Flying to California to Bypass the French Ban on Surrogacy
You are a French couple and you cannot have a baby? One option is to fly to San Diego and to find a surrogate mother. Now, you should really want it, because 1) California is almost on the other side of the world, 2) it can get pretty warm out there, especially when half of the state is burning and 3) French authorities will give you a really hard time when you will come back.
The French press reports this week-end on how French authorities have been doing everything they could to prevent a French couple who resorted to a Californian surrogate mother from gaining recognition in France of their parental status. The Paris Court of appeal has just ruled in their favour, but I could not see the decision. The article of Liberation can be found here (in French).
Meet Dominique and Sylvie. In 1998, they learned that they could not have a baby, as Sylvie discovered she had no uterus. They did not want to adopt, but knew that surrogacy was legal in California (Liberation reports that they understood that it was even viewed with favor). They flew there, found a francophile surrogate mother, Mary. Eventually, two girls were born on October 25, 2000. Dominique and Sylvie say that their experience was great. Californian authorities delivered a birth certificate providing that they were the parents. Time to go back home.
Problems began on American soil. Dominique and Sylvie sought to establish a French passport for the children. At the French consulate, they were told that it would not be easy. Several comparable requests were on hold. A French officer told them off the record that the best was probably to get a U.S. passport. They got one easily, and “with big smiles” (i.e. the Americans were happy to deliver the passport).
But that was only the beginning. French consular authorities had liaised with French prosecutors. Upon arrival in France, the couple was investigated by the French police, who searched their home, their offices, even her doctor’s office. In 2001, they were charged with a variety of French criminal offences, including attempt to fraud civil registries (because they wanted to have the children registered in France as theirs, i.e. have the American birth certificate recognized in France) and facilitating the dealing of children between a parent willing to adopt and a parent willing to abandon his/her child. In 2004, a French investigating judge dismissed the charges on the ground that French criminal law did not apply to acts which took place abroad, in a jurisdiction where they were legal.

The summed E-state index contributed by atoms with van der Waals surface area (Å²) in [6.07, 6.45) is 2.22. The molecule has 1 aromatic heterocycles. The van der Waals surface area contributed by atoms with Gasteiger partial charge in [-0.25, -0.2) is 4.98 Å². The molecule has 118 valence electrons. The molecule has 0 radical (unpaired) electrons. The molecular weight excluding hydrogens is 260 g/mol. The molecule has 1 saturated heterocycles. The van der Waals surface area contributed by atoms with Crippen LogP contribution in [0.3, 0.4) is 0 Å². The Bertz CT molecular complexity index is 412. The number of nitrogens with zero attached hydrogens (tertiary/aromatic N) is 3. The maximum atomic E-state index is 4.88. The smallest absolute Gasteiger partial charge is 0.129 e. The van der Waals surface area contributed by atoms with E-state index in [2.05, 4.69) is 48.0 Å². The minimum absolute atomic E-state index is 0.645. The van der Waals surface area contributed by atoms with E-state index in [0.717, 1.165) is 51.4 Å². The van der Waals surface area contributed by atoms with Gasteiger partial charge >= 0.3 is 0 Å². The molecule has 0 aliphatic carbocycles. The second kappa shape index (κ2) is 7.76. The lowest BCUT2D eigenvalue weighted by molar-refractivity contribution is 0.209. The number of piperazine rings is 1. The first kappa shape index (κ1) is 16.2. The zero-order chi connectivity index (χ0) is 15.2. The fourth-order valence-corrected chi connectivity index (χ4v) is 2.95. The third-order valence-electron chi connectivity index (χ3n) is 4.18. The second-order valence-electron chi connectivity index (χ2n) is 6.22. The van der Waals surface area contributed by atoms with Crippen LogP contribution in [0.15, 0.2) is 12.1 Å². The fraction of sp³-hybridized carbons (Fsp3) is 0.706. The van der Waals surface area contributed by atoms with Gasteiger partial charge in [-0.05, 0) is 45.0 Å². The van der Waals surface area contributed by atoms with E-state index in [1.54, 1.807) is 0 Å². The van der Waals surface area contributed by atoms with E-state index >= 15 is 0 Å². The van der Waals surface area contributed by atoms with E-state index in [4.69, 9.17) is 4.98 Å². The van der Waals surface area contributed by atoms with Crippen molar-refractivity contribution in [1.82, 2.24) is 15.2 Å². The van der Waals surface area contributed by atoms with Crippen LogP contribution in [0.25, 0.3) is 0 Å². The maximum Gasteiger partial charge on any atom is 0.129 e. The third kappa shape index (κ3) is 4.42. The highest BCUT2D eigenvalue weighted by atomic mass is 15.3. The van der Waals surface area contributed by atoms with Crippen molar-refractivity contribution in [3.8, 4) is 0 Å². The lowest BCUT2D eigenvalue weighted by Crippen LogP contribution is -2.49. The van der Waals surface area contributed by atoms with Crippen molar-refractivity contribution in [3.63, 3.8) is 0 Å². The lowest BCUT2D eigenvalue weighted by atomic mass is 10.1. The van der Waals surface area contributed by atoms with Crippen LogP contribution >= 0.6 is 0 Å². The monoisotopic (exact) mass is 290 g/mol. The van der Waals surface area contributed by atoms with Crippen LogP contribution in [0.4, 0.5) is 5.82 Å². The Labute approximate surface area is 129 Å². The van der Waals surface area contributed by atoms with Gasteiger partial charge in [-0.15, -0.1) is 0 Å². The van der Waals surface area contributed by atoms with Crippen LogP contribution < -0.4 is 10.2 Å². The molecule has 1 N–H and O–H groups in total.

In the meantime, prosecutors had also initiated civil proceedings. The point was to set aside the transcription on the French registries of the parental relationship, and get a judicial declaration that Dominique and Sylvie were not the parents of the children. The Paris court of appeal has just dismissed the proceedings a few days ago. Although I could not read the decision, I understand that it rules that the children should be considered for all purposes as the daughters of the couple.
Recognition of foreign birth certificates
From the perspective of the conflict of laws, the case raises the very interesting issue of the recognition of foreign birth certificates. These are typically not judicial decisions, and I guess that Californian ones are not either. The issue is therefore whether to apply the law of foreign judgments to them, or at least similar rules. Under French law, the answer is clearly that you should apply similar rules. However, there are very few precedents, and French writers do not agree on the requirements that foreign public acts ought to meet to be recognized in France. Yet, most of them would agree on the three following propositions:
1) the foreign public act may not be reviewed on the merits,
2) however, it should not be contrary to public policy (i.e. its solution should not be shocking from a French perspective),
3) there should be no fraude à la loi (i.e. it should not have been obtained for the sole purpose of avoiding the application of French law).
In the present case, two arguments could be made against the recognition of the Californian certificate. First, even though the certificate was not to be reviewed on the merits, it could have been argued that it was contrary to French public policy. The issue here was how badly surrogacy is perceived in France. Is it only a remarkable foreign practice, or is it a practice which is repugnant to the French society? The story of Dominique and Sylvie made the front page of Liberation, with the following headline: Ca vient (“It is coming”). The French law prohibiting surrogacy dates back to 1994, but is meant to be revised in 2009, and it is Liberation‘s hope that the ban will end then (See the editorial here). It may be, then, that the French society has reached the point where, although it is not a legal practice yet, it is not anymore contrary to French public policy.
However, the second argument which could be made was much stronger. It seems that the French couple had indeed flown to San Diego for the sole purpose of avoiding the French ban. The practice remains illegal in France. Going abroad for no other reason than obtaining the application of another law is a fraude à la loi. It will be interesting to see how the court responded to that argument, if the argument was put forward at all.